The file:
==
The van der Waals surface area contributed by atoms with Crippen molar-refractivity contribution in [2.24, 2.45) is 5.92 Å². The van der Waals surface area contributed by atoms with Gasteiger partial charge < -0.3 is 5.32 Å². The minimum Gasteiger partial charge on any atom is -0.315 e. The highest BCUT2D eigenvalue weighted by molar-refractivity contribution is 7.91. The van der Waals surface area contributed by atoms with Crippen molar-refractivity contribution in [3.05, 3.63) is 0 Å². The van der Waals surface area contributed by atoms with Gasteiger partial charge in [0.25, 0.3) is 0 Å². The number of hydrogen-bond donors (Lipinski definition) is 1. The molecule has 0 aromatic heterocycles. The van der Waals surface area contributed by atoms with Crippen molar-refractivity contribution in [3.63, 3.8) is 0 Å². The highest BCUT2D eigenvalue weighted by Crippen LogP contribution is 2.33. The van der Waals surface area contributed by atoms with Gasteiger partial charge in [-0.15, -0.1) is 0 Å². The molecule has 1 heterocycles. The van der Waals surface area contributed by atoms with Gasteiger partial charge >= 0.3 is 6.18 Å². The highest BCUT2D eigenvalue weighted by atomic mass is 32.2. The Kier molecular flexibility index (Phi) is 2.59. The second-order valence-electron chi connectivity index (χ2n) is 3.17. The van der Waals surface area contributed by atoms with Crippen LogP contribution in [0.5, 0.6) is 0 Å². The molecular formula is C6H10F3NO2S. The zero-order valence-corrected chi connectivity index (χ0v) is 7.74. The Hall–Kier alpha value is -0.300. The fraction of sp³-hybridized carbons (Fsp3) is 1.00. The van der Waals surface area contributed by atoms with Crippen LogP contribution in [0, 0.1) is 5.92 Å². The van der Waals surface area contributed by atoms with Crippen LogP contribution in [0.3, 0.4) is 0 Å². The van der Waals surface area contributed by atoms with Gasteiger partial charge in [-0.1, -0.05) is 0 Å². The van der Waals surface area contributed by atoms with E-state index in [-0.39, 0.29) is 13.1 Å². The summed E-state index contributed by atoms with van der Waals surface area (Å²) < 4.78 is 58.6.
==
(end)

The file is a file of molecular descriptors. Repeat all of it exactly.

The van der Waals surface area contributed by atoms with Crippen molar-refractivity contribution in [2.24, 2.45) is 5.92 Å². The van der Waals surface area contributed by atoms with Gasteiger partial charge < -0.3 is 5.32 Å². The minimum Gasteiger partial charge on any atom is -0.315 e. The highest BCUT2D eigenvalue weighted by molar-refractivity contribution is 7.91. The van der Waals surface area contributed by atoms with Crippen molar-refractivity contribution in [3.05, 3.63) is 0 Å². The van der Waals surface area contributed by atoms with Gasteiger partial charge in [0.25, 0.3) is 0 Å². The number of hydrogen-bond donors (Lipinski definition) is 1. The molecule has 0 aromatic heterocycles. The van der Waals surface area contributed by atoms with Crippen molar-refractivity contribution in [3.63, 3.8) is 0 Å². The highest BCUT2D eigenvalue weighted by Crippen LogP contribution is 2.33. The van der Waals surface area contributed by atoms with Gasteiger partial charge in [-0.15, -0.1) is 0 Å². The molecule has 1 heterocycles. The van der Waals surface area contributed by atoms with Gasteiger partial charge >= 0.3 is 6.18 Å². The highest BCUT2D eigenvalue weighted by atomic mass is 32.2. The Kier molecular flexibility index (Phi) is 2.59. The second-order valence-electron chi connectivity index (χ2n) is 3.17. The van der Waals surface area contributed by atoms with Crippen LogP contribution in [0.5, 0.6) is 0 Å². The molecular formula is C6H10F3NO2S. The zero-order valence-corrected chi connectivity index (χ0v) is 7.74. The Hall–Kier alpha value is -0.300. The fraction of sp³-hybridized carbons (Fsp3) is 1.00. The van der Waals surface area contributed by atoms with Crippen LogP contribution in [0, 0.1) is 5.92 Å². The van der Waals surface area contributed by atoms with Crippen LogP contribution in [0.3, 0.4) is 0 Å². The van der Waals surface area contributed by atoms with Gasteiger partial charge in [-0.1, -0.05) is 0 Å². The van der Waals surface area contributed by atoms with E-state index in [-0.39, 0.29) is 13.1 Å². The summed E-state index contributed by atoms with van der Waals surface area (Å²) < 4.78 is 58.6.